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- A short sale in real estate is one in which a house is sold for a price that is less than the amount still owed on the mortgage.
- It is up to the mortgage lender to approve a short sale.
- Sometimes the difference between the sale price and the mortgage amount is forgiven by the lender, but not always.
- For the seller, the financial consequences of a short sale are less severe than those of a foreclosure.
- For the buyer, it’s important to calculate costs and be sure that there is room for profit when the house is resold.
What Is a Short Sale (Real Estate)?
A short sale in real estate is when a financially distressed homeowner sells their property for less than the amount due on the mortgage. The buyer of the property is a third party (not the bank), and all proceeds from the sale go to the lender. The lender either forgives the difference or gets a deficiency judgment against the borrower requiring them to pay the lender all or part of the difference between the sale price and the original value of the mortgage. In some states, this difference must legally be forgiven in a short sale.
Understanding a Short Sale
The term "short sale" refers to the fact that the home is being sold for less than the balance remaining on the mortgage—for example, a person selling a home for $150,000 when there is still $175,000 remaining on the mortgage. In this example, the difference of $25,000, minus closing costs, and other costs of selling, is considered the deficiency.
Before the process can begin, the lender holding the mortgage must sign off on the decision to execute a short sale, also known as a “pre-foreclosure” sale. Additionally, the lender, typically a bank, needs documentation that explains why a short sale makes sense; after all, the lending institution could lose a lot of money in the process. No short sale may occur without lender approval.
Short sales tend to be lengthy and paperwork-intensive transactions, sometimes taking up to a full year to process. However, short sales are not as detrimental to a homeowner’s credit rating as a foreclosure.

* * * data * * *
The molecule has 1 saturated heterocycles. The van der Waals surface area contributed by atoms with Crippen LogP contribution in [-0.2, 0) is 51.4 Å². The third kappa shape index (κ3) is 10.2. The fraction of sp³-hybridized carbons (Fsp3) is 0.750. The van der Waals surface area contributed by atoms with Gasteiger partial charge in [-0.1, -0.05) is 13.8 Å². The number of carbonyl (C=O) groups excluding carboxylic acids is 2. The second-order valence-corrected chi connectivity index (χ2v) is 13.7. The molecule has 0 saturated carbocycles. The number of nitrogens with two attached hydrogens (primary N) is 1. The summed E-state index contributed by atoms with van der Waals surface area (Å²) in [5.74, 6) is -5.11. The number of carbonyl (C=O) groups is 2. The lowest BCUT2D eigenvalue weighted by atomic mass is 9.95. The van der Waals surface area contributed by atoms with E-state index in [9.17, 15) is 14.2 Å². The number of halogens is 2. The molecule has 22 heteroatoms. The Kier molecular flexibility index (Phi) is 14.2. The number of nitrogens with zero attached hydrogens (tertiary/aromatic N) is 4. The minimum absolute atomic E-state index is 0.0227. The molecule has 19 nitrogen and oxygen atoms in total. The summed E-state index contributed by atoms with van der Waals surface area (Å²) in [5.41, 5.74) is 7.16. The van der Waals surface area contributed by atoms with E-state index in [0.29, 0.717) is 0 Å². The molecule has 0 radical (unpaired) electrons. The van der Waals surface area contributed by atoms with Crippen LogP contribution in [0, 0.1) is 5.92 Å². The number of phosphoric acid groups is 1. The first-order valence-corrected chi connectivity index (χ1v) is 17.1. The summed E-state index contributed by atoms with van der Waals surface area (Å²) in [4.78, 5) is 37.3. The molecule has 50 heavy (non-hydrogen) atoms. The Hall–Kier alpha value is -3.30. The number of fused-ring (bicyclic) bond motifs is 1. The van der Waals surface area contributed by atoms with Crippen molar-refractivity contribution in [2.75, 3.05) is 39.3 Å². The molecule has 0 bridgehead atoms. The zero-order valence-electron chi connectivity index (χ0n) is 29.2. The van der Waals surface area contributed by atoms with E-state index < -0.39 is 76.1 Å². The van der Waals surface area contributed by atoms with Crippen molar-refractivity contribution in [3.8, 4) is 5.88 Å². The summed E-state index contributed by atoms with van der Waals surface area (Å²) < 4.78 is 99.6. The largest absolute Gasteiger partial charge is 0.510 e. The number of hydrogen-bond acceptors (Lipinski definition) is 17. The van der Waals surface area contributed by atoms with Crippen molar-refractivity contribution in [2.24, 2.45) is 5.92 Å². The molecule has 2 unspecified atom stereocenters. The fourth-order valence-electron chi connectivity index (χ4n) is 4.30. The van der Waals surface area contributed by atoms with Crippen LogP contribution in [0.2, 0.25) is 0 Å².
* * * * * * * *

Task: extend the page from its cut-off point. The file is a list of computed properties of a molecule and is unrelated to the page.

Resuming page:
A real estate short sale is unlike a short sale in investing. An investing short sale is a transaction in which an investor sells borrowed securities in anticipation of a price decline and is required to return an equal number of shares at some point in the future.
Even though a short sale hurts a person’s credit score less than a foreclosure, it is still a negative credit mark. Any type of property sale that is denoted by a credit company as “not paid as agreed” is a ding on a credit score. Therefore, short sales, foreclosures, and deeds-in-lieu of foreclosure all negatively impact a person’s credit.
What's more, short sales don’t always negate the remaining mortgage debt after a property is sold. This is because there are two parts to all mortgages: a promise to repay the lender and a lien against the property used to secure the loan. The lien protects the lender in case a borrower can’t repay the loan. It gives the lending institution the right to sell the property for repayment. This part of the mortgage is waived in a short sale.
The second part of the mortgage is the promise to repay, and lenders can still enforce this portion, either through a new note or the collection of the deficiency. Whatever happens, lending institutions must approve the short sale, and borrowers are sometimes at their whim.